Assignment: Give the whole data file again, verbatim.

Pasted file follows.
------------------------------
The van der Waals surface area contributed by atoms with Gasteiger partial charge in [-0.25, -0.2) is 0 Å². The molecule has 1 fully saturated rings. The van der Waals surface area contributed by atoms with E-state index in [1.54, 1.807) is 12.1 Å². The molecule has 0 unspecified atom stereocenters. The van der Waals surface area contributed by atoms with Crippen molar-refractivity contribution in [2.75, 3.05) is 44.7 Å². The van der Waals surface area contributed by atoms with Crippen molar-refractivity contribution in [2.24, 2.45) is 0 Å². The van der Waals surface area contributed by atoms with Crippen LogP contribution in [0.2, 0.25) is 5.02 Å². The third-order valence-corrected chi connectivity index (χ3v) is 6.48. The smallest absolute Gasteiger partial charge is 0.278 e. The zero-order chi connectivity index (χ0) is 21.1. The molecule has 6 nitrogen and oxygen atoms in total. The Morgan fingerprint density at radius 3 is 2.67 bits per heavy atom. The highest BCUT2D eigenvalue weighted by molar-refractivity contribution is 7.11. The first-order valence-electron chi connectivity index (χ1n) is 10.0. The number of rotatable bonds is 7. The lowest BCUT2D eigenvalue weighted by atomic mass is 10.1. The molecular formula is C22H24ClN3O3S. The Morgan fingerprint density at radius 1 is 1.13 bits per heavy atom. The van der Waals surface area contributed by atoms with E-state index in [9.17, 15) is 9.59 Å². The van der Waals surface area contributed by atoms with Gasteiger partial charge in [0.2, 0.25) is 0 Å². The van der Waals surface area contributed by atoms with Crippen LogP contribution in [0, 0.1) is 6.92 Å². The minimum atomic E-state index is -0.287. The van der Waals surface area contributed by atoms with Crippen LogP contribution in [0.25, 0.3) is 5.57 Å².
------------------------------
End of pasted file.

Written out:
The van der Waals surface area contributed by atoms with Gasteiger partial charge in [-0.25, -0.2) is 0 Å². The molecule has 1 fully saturated rings. The van der Waals surface area contributed by atoms with E-state index in [1.54, 1.807) is 12.1 Å². The molecule has 0 unspecified atom stereocenters. The van der Waals surface area contributed by atoms with Crippen molar-refractivity contribution in [2.75, 3.05) is 44.7 Å². The van der Waals surface area contributed by atoms with Crippen molar-refractivity contribution in [2.24, 2.45) is 0 Å². The van der Waals surface area contributed by atoms with Crippen LogP contribution in [0.2, 0.25) is 5.02 Å². The third-order valence-corrected chi connectivity index (χ3v) is 6.48. The smallest absolute Gasteiger partial charge is 0.278 e. The zero-order chi connectivity index (χ0) is 21.1. The molecule has 6 nitrogen and oxygen atoms in total. The Morgan fingerprint density at radius 3 is 2.67 bits per heavy atom. The highest BCUT2D eigenvalue weighted by molar-refractivity contribution is 7.11. The first-order valence-electron chi connectivity index (χ1n) is 10.0. The number of rotatable bonds is 7. The lowest BCUT2D eigenvalue weighted by atomic mass is 10.1. The molecular formula is C22H24ClN3O3S. The Morgan fingerprint density at radius 1 is 1.13 bits per heavy atom. The van der Waals surface area contributed by atoms with E-state index in [9.17, 15) is 9.59 Å². The van der Waals surface area contributed by atoms with Gasteiger partial charge in [0.2, 0.25) is 0 Å². The van der Waals surface area contributed by atoms with Crippen LogP contribution in [0, 0.1) is 6.92 Å². The minimum atomic E-state index is -0.287. The van der Waals surface area contributed by atoms with Crippen LogP contribution in [0.25, 0.3) is 5.57 Å².